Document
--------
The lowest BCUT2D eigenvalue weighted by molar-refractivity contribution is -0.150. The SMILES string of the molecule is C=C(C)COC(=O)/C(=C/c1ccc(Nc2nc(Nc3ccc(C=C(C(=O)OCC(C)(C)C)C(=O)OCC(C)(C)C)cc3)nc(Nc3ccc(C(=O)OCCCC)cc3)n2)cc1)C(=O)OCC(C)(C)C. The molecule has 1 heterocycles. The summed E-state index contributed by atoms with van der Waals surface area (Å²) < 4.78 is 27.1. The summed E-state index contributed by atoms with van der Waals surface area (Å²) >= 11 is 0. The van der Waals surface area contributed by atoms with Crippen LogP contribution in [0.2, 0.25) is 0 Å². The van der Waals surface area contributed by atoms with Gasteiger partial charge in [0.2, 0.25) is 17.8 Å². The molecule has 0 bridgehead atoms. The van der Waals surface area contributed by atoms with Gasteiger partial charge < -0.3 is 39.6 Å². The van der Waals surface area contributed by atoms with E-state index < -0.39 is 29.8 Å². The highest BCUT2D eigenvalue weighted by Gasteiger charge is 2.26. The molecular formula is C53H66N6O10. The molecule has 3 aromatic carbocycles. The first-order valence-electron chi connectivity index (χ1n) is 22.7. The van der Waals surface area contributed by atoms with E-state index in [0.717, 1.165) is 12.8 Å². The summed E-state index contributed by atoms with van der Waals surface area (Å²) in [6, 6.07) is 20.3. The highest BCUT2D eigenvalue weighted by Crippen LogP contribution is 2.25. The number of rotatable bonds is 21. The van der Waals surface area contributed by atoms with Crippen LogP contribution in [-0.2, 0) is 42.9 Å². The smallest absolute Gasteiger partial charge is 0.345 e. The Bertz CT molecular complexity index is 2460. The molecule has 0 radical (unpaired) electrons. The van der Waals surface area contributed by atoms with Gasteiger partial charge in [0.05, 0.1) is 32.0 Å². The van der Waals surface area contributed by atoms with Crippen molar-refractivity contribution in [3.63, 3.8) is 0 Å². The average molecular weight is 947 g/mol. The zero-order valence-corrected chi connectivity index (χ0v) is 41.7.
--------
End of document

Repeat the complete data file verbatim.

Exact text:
The lowest BCUT2D eigenvalue weighted by molar-refractivity contribution is -0.150. The SMILES string of the molecule is C=C(C)COC(=O)/C(=C/c1ccc(Nc2nc(Nc3ccc(C=C(C(=O)OCC(C)(C)C)C(=O)OCC(C)(C)C)cc3)nc(Nc3ccc(C(=O)OCCCC)cc3)n2)cc1)C(=O)OCC(C)(C)C. The molecule has 1 heterocycles. The summed E-state index contributed by atoms with van der Waals surface area (Å²) < 4.78 is 27.1. The summed E-state index contributed by atoms with van der Waals surface area (Å²) >= 11 is 0. The van der Waals surface area contributed by atoms with Crippen LogP contribution in [0.2, 0.25) is 0 Å². The van der Waals surface area contributed by atoms with Gasteiger partial charge in [0.2, 0.25) is 17.8 Å². The molecule has 0 bridgehead atoms. The van der Waals surface area contributed by atoms with Gasteiger partial charge < -0.3 is 39.6 Å². The van der Waals surface area contributed by atoms with E-state index < -0.39 is 29.8 Å². The highest BCUT2D eigenvalue weighted by Gasteiger charge is 2.26. The molecular formula is C53H66N6O10. The molecule has 3 aromatic carbocycles. The first-order valence-electron chi connectivity index (χ1n) is 22.7. The van der Waals surface area contributed by atoms with E-state index in [0.717, 1.165) is 12.8 Å². The summed E-state index contributed by atoms with van der Waals surface area (Å²) in [6, 6.07) is 20.3. The highest BCUT2D eigenvalue weighted by Crippen LogP contribution is 2.25. The number of rotatable bonds is 21. The van der Waals surface area contributed by atoms with Crippen LogP contribution in [-0.2, 0) is 42.9 Å². The smallest absolute Gasteiger partial charge is 0.345 e. The Bertz CT molecular complexity index is 2460. The molecule has 0 radical (unpaired) electrons. The van der Waals surface area contributed by atoms with Gasteiger partial charge in [0.05, 0.1) is 32.0 Å². The van der Waals surface area contributed by atoms with Crippen molar-refractivity contribution in [3.63, 3.8) is 0 Å². The average molecular weight is 947 g/mol. The zero-order valence-corrected chi connectivity index (χ0v) is 41.7.